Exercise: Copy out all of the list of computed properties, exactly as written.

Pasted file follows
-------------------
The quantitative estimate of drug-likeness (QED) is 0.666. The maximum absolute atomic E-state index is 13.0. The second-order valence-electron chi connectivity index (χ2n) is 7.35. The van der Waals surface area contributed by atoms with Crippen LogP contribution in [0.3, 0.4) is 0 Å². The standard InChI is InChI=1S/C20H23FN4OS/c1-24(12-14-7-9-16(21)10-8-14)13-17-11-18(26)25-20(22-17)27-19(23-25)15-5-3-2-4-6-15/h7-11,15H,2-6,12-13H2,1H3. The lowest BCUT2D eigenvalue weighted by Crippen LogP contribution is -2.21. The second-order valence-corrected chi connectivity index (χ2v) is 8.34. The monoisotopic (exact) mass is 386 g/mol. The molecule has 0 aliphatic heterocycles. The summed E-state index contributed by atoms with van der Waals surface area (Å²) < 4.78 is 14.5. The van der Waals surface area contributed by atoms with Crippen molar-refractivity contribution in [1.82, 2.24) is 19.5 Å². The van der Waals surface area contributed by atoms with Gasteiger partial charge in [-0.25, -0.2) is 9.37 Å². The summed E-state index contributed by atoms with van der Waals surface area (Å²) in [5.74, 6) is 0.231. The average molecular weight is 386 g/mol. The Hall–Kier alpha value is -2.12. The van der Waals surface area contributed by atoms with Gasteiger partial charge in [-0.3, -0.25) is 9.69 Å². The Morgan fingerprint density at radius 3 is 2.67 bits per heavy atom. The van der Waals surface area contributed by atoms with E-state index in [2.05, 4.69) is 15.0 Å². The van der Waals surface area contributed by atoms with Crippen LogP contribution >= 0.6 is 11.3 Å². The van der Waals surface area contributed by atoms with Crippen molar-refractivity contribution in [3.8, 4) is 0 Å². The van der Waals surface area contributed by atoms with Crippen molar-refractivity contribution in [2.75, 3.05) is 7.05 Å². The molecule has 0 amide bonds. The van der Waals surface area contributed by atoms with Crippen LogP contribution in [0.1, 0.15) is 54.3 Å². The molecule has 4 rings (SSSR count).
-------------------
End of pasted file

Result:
The quantitative estimate of drug-likeness (QED) is 0.666. The maximum absolute atomic E-state index is 13.0. The second-order valence-electron chi connectivity index (χ2n) is 7.35. The van der Waals surface area contributed by atoms with Crippen LogP contribution in [0.3, 0.4) is 0 Å². The standard InChI is InChI=1S/C20H23FN4OS/c1-24(12-14-7-9-16(21)10-8-14)13-17-11-18(26)25-20(22-17)27-19(23-25)15-5-3-2-4-6-15/h7-11,15H,2-6,12-13H2,1H3. The lowest BCUT2D eigenvalue weighted by Crippen LogP contribution is -2.21. The second-order valence-corrected chi connectivity index (χ2v) is 8.34. The monoisotopic (exact) mass is 386 g/mol. The molecule has 0 aliphatic heterocycles. The summed E-state index contributed by atoms with van der Waals surface area (Å²) < 4.78 is 14.5. The van der Waals surface area contributed by atoms with Crippen molar-refractivity contribution in [1.82, 2.24) is 19.5 Å². The van der Waals surface area contributed by atoms with Gasteiger partial charge in [-0.25, -0.2) is 9.37 Å². The summed E-state index contributed by atoms with van der Waals surface area (Å²) in [5.74, 6) is 0.231. The average molecular weight is 386 g/mol. The Hall–Kier alpha value is -2.12. The van der Waals surface area contributed by atoms with Gasteiger partial charge in [-0.3, -0.25) is 9.69 Å². The Morgan fingerprint density at radius 3 is 2.67 bits per heavy atom. The van der Waals surface area contributed by atoms with E-state index in [2.05, 4.69) is 15.0 Å². The van der Waals surface area contributed by atoms with Crippen LogP contribution >= 0.6 is 11.3 Å². The van der Waals surface area contributed by atoms with Crippen molar-refractivity contribution in [3.8, 4) is 0 Å². The van der Waals surface area contributed by atoms with Crippen molar-refractivity contribution in [2.75, 3.05) is 7.05 Å². The molecule has 0 amide bonds. The van der Waals surface area contributed by atoms with Crippen LogP contribution in [0.1, 0.15) is 54.3 Å². The molecule has 4 rings (SSSR count).